The first ever Martus users group meeting took place earlier this month in Chiang Mai, the capital of Northern Thailand. Martus is Benetech's free and open source software package designed for human rights activists to collect stories and data about human rights abuses. For me personally, the meeting was a rare experience. I have led Martus outreach and training for the past 4 years and worked with human rights defenders all over the world, but because of the project-specific nature of our work, I interact with each of our partners separately. This global Martus meeting brought together individuals who use Martus to address different human rights documentation and security needs in widely varied projects, to share their successes and challenges with the software. It was surreal and incredibly exciting to see these inspiring people, my colleagues and friends, assembled in one place to launch the next generation of Martus.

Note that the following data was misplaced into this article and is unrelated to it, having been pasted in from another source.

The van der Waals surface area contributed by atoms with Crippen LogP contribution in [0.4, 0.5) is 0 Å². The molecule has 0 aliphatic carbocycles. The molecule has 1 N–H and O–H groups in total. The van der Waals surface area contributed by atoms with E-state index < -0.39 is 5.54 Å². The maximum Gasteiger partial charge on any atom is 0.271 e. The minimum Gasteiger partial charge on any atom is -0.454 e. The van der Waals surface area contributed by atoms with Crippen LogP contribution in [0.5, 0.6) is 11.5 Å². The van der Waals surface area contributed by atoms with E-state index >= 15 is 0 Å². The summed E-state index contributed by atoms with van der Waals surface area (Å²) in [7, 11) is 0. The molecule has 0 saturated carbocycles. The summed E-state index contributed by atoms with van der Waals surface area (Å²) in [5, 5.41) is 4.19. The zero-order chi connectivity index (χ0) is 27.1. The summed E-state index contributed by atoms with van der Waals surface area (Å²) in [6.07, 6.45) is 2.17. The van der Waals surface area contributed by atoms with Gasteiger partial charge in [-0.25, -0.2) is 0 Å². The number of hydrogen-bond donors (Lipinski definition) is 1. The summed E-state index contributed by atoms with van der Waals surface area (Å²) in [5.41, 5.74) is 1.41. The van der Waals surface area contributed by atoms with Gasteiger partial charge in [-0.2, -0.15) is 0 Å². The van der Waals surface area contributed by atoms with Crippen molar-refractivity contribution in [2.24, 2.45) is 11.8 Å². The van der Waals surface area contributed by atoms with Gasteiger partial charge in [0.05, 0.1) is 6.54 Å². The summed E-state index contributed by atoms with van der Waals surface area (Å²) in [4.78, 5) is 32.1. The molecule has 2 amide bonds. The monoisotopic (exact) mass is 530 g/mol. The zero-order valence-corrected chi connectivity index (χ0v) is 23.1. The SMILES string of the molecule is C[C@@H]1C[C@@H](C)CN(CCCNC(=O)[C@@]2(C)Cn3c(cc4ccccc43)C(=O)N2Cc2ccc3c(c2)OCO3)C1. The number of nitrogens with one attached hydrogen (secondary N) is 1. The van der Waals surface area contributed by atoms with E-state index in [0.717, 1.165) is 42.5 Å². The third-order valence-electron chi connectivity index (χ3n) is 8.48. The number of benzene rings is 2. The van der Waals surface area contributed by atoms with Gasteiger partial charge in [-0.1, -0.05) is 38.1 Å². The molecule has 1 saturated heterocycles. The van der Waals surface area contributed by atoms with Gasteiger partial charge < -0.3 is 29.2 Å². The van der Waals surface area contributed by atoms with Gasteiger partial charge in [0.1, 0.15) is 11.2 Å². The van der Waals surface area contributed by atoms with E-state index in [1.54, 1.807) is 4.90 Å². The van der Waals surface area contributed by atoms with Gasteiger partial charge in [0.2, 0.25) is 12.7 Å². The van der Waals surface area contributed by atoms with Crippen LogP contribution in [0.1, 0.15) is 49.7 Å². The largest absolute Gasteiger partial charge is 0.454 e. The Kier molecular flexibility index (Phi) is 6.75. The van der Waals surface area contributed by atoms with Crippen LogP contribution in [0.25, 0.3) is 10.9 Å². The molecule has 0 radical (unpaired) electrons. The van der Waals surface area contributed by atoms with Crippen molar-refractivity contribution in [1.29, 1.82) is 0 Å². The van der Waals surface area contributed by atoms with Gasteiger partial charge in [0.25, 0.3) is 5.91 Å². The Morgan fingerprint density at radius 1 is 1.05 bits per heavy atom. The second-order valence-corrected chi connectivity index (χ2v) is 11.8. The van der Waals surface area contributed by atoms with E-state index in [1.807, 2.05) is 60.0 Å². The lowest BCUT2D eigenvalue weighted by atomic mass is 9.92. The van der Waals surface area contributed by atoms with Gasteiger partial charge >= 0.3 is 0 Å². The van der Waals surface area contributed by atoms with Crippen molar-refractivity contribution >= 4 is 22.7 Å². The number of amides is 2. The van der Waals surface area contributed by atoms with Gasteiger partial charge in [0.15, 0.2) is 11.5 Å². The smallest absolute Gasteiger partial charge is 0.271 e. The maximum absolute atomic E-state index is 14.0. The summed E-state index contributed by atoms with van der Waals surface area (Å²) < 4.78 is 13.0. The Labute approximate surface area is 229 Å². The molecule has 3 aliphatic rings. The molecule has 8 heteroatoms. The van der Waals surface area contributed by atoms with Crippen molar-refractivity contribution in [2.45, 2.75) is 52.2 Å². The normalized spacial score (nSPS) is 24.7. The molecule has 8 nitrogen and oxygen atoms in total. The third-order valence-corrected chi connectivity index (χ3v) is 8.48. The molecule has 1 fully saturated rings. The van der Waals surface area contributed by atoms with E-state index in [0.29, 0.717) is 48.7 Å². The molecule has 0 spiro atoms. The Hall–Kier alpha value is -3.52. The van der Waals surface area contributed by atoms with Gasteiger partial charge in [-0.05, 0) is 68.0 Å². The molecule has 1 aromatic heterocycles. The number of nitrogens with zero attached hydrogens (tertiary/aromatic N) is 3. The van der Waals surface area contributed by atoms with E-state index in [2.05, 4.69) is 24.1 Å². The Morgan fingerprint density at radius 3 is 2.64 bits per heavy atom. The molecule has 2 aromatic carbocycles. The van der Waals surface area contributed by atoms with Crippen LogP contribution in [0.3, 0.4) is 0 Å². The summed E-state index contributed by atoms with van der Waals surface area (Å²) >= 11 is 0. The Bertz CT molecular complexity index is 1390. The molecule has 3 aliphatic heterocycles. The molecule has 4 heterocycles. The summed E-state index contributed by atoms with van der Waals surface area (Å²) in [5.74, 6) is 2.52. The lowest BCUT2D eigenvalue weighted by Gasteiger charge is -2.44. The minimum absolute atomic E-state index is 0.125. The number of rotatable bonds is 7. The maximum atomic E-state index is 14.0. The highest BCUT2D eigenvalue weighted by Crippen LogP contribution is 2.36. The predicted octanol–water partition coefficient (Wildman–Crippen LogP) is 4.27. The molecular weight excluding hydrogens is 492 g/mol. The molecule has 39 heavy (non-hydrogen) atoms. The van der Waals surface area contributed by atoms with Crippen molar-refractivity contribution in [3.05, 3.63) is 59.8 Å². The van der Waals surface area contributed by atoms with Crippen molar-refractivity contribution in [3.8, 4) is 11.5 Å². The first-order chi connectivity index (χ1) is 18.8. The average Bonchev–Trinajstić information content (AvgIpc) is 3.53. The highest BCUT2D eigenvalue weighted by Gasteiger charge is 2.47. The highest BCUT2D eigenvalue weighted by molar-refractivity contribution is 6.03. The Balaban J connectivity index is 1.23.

Our mandate, broadly speaking, was to engage in “blue-sky dreaming” and learn from our shared experiences to make Martus a more robust tool. And, support from the Open Society Foundation made this event possible!

This is a truly unique moment in Martus’ history. Since we began developing Martus 10 years ago, we’ve been able to enhance it only incrementally as project specific funding allowed. While we’ve been able to add substantial new features here and there, we’ve never been in a position to make comprehensive enhancements. It’s hard to contain my excitement at the prospect of modernizing Martus to meet some of the critical needs partners express to me on a regular basis.